13 August 2012 @ 08:13 am

1350 Hours, August 12, 2557
Requiem Shield World
Forerunner Installation SW-0043

The road to the southern edge of the control center was a difficult drive, with the enormous Mammoth making for a tedious trip. Every bump and hole they rode over caused the vehicle to shake and tremor. The engines roared so loudly, it was a wonder the Spartans could speak to each other.

The Warrior sat to the side of the other Spartans, only engaging in conversation when it was necessary. The Librarian wasn’t certain if he was still feeling the effects of his travel through the space-time continuum or mourning the loss of the Intellect, but it was clear to her that he was not having an easy time adjusting to the situation at hand.

She walked to him and placed a gentle hand on his shoulder. “It will get easier, Reclaimer,” she assured him.

He didn’t reply, but she hadn’t expected him to.

They were travelling eighty-three kilometers southwest of the crash site. She was convinced that she would be able to make contact with the Didact there. Persuading the commander, however, had been more difficult.

“What makes you think he’s going to talk to you there?” Commander Buck had asked pointedly.

“One of your Spartans saw what I believe is a Cryptum. If that is so, then the Didact will be there,” she had replied confidently as she took a step closer to his desk..

He had looked at her in disbelief. “The glowing ball that flew through the sky three weeks ago?
That is your husband?”

“No,” she had corrected. “That object is what holds his consciousness and his body. A Forerunner would put themselves in there as a self-imposed exile. When one is in there they are cut off from the world around them.”

“Then how the hell did he orchestrate this whole thing with the Schism?” he had demanded.

“I don’t know,” she had reluctantly admitted. “But, if I am permitted to go there with a group of your people, I will find out.”

He had leaned back in his chair and pinned her with a look. “Let me guess, you want to take the Chief with you.”

“That would be preferable, yes.”

“Look, there is no way I’m going to order him to go with you. Hell, I don’t even know if he’s mentally stable after everything has gone through. The doc told me about what happened after he woke up, how he asked for Cortana and didn’t even know what was going on,” Buck had replied.

“Considering the fact that there is no record of any person successfully travelling through time, I would say that he has handled himself quite remarkably,” the Librarian had countered.

“Yeah, well, he’s a Spartan.” He had looked at her for a few seconds. “You can ask him if he wants to go. The mission is completely voluntary and I want him to know that.”

She hadn’t been concerned; she had known that the Warrior would agree to go. And she had been proven right.

“Do you have the Source?” she asked him, referring to the crystal. She knew the answer, of course, but she was trying to draw him out of his silence.

“Yes, ma’am.”

She slid in the seat next to him. “I warned your commander that establishing contact with the Didact may take some time. My husband has many qualities that are admirable in a soldier, stubbornness being one of them. Initially, he will not be happy with our presence.” She looked at him squarely. “If he grants me access, you and the others need to be ready to infiltrate the control center.”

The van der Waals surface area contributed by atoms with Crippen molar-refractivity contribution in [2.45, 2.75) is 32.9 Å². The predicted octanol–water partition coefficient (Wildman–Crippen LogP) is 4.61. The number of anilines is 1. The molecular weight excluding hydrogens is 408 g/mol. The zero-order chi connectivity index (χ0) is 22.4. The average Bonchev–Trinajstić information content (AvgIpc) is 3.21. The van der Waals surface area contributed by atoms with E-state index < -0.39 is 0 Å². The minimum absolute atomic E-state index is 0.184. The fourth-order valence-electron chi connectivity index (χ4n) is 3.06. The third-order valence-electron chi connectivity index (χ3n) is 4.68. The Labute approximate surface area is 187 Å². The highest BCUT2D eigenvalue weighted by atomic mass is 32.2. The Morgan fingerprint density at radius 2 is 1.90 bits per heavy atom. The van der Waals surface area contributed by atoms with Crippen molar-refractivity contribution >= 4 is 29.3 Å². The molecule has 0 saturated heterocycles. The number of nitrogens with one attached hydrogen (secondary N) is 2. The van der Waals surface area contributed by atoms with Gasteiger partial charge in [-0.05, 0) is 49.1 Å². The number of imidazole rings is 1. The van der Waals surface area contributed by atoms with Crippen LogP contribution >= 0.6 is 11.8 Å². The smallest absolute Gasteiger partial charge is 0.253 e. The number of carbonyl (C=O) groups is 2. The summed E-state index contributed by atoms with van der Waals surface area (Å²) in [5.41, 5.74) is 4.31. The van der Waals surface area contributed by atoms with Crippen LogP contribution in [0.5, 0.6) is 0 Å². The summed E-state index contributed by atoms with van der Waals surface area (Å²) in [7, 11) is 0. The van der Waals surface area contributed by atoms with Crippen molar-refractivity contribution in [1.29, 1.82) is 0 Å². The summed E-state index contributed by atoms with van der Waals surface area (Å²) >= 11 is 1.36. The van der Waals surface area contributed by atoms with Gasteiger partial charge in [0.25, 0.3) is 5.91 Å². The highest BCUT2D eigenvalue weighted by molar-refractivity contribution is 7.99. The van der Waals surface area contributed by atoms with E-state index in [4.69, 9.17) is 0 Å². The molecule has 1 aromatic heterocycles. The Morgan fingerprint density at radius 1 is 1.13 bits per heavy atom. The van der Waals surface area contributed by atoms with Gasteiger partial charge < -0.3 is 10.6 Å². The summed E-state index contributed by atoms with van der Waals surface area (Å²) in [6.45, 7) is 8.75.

The cabin shifted as the vehicle started to slow. Less than a minute later, the rear compartment hatch opened. The Warrior stood up and the Librarian followed his lead. Together, they led the group off the Mammoth.

As she stepped off the giant vehicle. her eyes were drawn to the cryptum. It sat in the field, dull and grey. The Didact wasn’t in there, she knew. He was somewhere in the control center in his restored body, waiting.

“What is that?” one of the Spartans asked.

“That is what held the Didact.” She looked at the Warrior. “Let us go.”

The Mammoth had stopped several hundred meters from the edge of the force field. She, the Warrior and the dozen Spartans began to make their way towards the Cryptum. When they got within a hundred meters of the shield, two Prometheans, including the Delegate appeared.

It had been a long time since she had seen that particular Knight. He had always thought she was more of a liability to the Didact, believing that he should have married within his own rate.

“That’s one hell of a trick,” one of the Spartans muttered.

She looked at the Delegate. “I want to speak with my husband.”

“He does not want to speak with you.” His rebuff was not unexpected.

“I want to hear that from him myself. With all of our history, he owes me that much,” she argued.

The Delegate’s eyes burned. If her husband didn’t have control of the Promethean fleet, she would have been frightened. She knew how deadly the Knights were. “He owes you nothing. You abandoned him in the Forerunners’ most dire hour for these...children.”

“I saved a people I deemed worth saving,” she argued, not backing down.

“Leave now. Before these ‘worthy’ people pay the price for your actions.” He reached for his lightrifle and aimed it at her.

She did not flinch. If he had orders to kill her, she would have already been dead. “I will not leave this place until I am able to speak to the Didact. I will come back every day until he grants me my request,” she warned.

“You’re not getting in.” Then, he and the other Promethean disappeared.